Utah Jazz: Joe Ingles is annoyingly good at what he does

Apr 17, 2017 | by Jody Genessy,deseretnews.com

LOS ANGELES — Simply put, Joe Ingles isn’t fun to play against.

He’s a (bleep) and has a way of getting under your skin, according to one player.

He grabs you, pesters you and loves to annoyingly straddle the line between what’s a foul and what’s not a foul while guarding you, another player admitted.

And he loves to talk smack, as every player (or reporter) will tell you.

“It just kind of happens,” Ingles said.

By the way, it’s highly likely that the Los Angeles Clippers will agree with the aforementioned descriptions of Ingles and his behavior that the Australian wing’s Utah Jazz teammates made about him.

Ingles' matchup against Clippers guard JJ Redick will be one of the key aspects to Game 2 of this first-round playoff series, which resumes Tuesday night (8:30 p.m. MDT) at Staples Center, with the Jazz up 1-0.

Doc Rivers, for one, is just bummed that Ingles is a key player for the other playoff team in this first-round series. Of course, it wouldn’t have been that way had the Clippers kept Ingles instead of shooting guard Jared Cunningham, who’s no longer in the league, just before the 2014-15 season tipped off.

Rivers, the Clippers’ GM and head coach, still regrets that transaction.

“We reluctantly had to let him go because of our contract situations,” Rivers explained. “We actually told him that we didn’t want to let him go. He’s tough. That’s one of the things that I think we deeply miss with Joe. Joe has a great basketball IQ. He’s worked his tail off to become a really good shooter, but I think what we most miss in him, he’s tough. He’s a tough kid.”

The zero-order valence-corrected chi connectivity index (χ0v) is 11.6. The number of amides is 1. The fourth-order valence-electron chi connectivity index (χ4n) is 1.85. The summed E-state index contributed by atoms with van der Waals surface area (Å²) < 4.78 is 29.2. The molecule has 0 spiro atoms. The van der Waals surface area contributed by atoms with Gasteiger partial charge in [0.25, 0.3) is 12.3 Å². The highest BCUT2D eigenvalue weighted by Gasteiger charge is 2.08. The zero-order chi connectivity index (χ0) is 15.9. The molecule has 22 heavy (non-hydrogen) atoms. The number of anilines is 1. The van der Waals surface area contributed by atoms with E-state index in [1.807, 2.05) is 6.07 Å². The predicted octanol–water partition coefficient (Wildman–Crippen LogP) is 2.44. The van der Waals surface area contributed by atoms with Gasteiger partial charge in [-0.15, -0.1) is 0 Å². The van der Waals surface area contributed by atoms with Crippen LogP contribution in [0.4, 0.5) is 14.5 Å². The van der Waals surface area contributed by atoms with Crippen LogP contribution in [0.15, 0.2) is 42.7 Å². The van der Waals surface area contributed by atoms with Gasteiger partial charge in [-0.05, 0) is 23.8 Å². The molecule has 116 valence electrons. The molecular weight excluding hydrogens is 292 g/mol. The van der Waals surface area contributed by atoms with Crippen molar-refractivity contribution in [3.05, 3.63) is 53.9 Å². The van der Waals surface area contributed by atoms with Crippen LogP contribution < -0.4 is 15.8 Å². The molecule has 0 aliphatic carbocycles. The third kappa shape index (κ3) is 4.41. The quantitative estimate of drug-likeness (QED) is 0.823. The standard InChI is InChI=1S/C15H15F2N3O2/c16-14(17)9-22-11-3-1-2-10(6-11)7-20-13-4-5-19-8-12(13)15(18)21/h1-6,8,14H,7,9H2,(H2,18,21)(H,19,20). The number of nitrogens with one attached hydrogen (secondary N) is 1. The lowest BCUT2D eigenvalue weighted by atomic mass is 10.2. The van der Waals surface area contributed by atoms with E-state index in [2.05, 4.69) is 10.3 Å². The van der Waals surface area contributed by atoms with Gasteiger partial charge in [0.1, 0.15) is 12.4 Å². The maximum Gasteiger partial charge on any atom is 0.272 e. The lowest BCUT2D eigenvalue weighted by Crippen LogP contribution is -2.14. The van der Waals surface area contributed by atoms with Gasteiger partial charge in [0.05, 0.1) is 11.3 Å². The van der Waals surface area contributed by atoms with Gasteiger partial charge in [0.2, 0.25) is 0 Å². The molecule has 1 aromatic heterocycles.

Redick, who averages 15 points but only scored seven in Utah's 97-95 Game 1 victory, might not be thrilled that Ingles is on the other side, either. He has to go up against Ingles, who’s turned into a valuable 3&D guy for the Jazz.

Fellow Aussie Dante Exum lamented the fact that he had to play the part of Redick going off of screens in a recent practice.

“He was grabbing,” Exum said, cracking a grin. “It was the worst thing. I feel bad for JJ.”

Exum complimented Slow-Mo Joe for his defensive tenacity.

“He’s always there,” Exum added. “You might be faster than him, but he’s going to stick with you and make sure he does whatever he can.”

Ingles is even more deadly on the other end of the court. Ingles ranked third in the NBA in 3-point percentage, hitting 44.1 percent of his deep shots. That’s up from 38.6 percent last season and from 35.6 percent as a 27-year-old rookie.

Worst part about that as an opponent?

“When he hits a shot,” Exum said, “he’s going to tell you about it.”

Ingles has a quick wit about him, which he uses as an asset (to make people laugh) and as a weapon (to fluster you in competition).

“Joe is an (expletive),” Jazz forward Derrick Favors said, laughing. “No, no, no. Joe, he’s a good guy, a funny guy. That’s just how he is. He’s a guy, he likes to talk a lot of trash. He just likes to get up under people’s skin. … That’s just his personality, period.”

Teammates like to dish it back to Ingles, too.

“I’ve got comebacks,” Favors said.

Jazz center Rudy Gobert, who's out for Game 2, has poked fun of the 29-year-old’s slightly receding hairline a couple of times on Twitter, including recently when he said older men can get an Ingles haircut instead of one mimicking his or Gordon Hayward’s ’dos in an upcoming Jazz playoff promotion.

Jazz coach Quin Snyder said Ingles will even try to razz him like he does his teammates.

“Oh yeah,” Snyder said. “He’s just not very funny with me.”

Zing!